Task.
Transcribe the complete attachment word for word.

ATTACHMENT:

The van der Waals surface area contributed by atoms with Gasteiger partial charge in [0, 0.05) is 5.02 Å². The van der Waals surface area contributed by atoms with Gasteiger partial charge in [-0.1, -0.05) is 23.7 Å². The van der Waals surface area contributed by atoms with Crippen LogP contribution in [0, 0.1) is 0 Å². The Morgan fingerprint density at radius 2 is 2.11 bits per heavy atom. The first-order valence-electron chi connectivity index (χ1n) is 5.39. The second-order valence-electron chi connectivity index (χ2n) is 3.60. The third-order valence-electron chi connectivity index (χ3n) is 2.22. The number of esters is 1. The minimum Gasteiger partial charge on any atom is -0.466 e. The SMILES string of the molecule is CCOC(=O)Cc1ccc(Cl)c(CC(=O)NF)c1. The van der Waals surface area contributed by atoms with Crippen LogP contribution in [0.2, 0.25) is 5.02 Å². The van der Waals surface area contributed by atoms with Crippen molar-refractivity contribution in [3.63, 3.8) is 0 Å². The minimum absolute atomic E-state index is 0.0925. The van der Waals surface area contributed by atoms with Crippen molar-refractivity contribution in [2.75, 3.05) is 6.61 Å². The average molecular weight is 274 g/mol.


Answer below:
The van der Waals surface area contributed by atoms with Gasteiger partial charge in [0, 0.05) is 5.02 Å². The van der Waals surface area contributed by atoms with Gasteiger partial charge in [-0.1, -0.05) is 23.7 Å². The van der Waals surface area contributed by atoms with Crippen LogP contribution in [0, 0.1) is 0 Å². The Morgan fingerprint density at radius 2 is 2.11 bits per heavy atom. The first-order valence-electron chi connectivity index (χ1n) is 5.39. The second-order valence-electron chi connectivity index (χ2n) is 3.60. The third-order valence-electron chi connectivity index (χ3n) is 2.22. The number of esters is 1. The minimum Gasteiger partial charge on any atom is -0.466 e. The SMILES string of the molecule is CCOC(=O)Cc1ccc(Cl)c(CC(=O)NF)c1. The van der Waals surface area contributed by atoms with Crippen LogP contribution in [0.2, 0.25) is 5.02 Å². The van der Waals surface area contributed by atoms with Crippen molar-refractivity contribution in [3.63, 3.8) is 0 Å². The minimum absolute atomic E-state index is 0.0925. The van der Waals surface area contributed by atoms with Crippen molar-refractivity contribution in [2.75, 3.05) is 6.61 Å². The average molecular weight is 274 g/mol.